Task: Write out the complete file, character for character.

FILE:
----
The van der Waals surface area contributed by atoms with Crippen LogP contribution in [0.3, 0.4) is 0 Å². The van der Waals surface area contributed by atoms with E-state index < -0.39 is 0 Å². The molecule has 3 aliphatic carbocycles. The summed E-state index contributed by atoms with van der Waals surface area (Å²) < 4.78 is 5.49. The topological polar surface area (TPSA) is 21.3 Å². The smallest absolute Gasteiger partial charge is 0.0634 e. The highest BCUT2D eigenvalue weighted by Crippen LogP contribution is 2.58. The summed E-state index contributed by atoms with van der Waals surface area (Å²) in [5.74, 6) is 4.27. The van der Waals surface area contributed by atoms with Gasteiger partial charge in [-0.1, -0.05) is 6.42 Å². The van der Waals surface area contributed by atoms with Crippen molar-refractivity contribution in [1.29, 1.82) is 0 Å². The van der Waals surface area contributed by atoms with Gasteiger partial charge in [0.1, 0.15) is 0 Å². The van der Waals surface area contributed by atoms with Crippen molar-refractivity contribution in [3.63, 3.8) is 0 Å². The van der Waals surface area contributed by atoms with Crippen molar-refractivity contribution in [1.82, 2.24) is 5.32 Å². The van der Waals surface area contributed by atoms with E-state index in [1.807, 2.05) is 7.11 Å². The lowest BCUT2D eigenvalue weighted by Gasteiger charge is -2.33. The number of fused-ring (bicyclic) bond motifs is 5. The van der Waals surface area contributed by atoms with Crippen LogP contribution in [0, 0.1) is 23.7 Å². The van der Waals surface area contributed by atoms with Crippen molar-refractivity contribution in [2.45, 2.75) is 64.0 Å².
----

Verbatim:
The van der Waals surface area contributed by atoms with Crippen LogP contribution in [0.3, 0.4) is 0 Å². The van der Waals surface area contributed by atoms with E-state index < -0.39 is 0 Å². The molecule has 3 aliphatic carbocycles. The summed E-state index contributed by atoms with van der Waals surface area (Å²) < 4.78 is 5.49. The topological polar surface area (TPSA) is 21.3 Å². The smallest absolute Gasteiger partial charge is 0.0634 e. The highest BCUT2D eigenvalue weighted by Crippen LogP contribution is 2.58. The summed E-state index contributed by atoms with van der Waals surface area (Å²) in [5.74, 6) is 4.27. The van der Waals surface area contributed by atoms with Gasteiger partial charge in [-0.1, -0.05) is 6.42 Å². The van der Waals surface area contributed by atoms with Crippen molar-refractivity contribution in [1.29, 1.82) is 0 Å². The van der Waals surface area contributed by atoms with Gasteiger partial charge in [0.1, 0.15) is 0 Å². The van der Waals surface area contributed by atoms with Crippen molar-refractivity contribution in [3.63, 3.8) is 0 Å². The van der Waals surface area contributed by atoms with Crippen molar-refractivity contribution in [1.82, 2.24) is 5.32 Å². The van der Waals surface area contributed by atoms with E-state index in [1.807, 2.05) is 7.11 Å². The lowest BCUT2D eigenvalue weighted by Gasteiger charge is -2.33. The number of fused-ring (bicyclic) bond motifs is 5. The van der Waals surface area contributed by atoms with Crippen LogP contribution in [0, 0.1) is 23.7 Å². The van der Waals surface area contributed by atoms with Crippen molar-refractivity contribution in [2.45, 2.75) is 64.0 Å².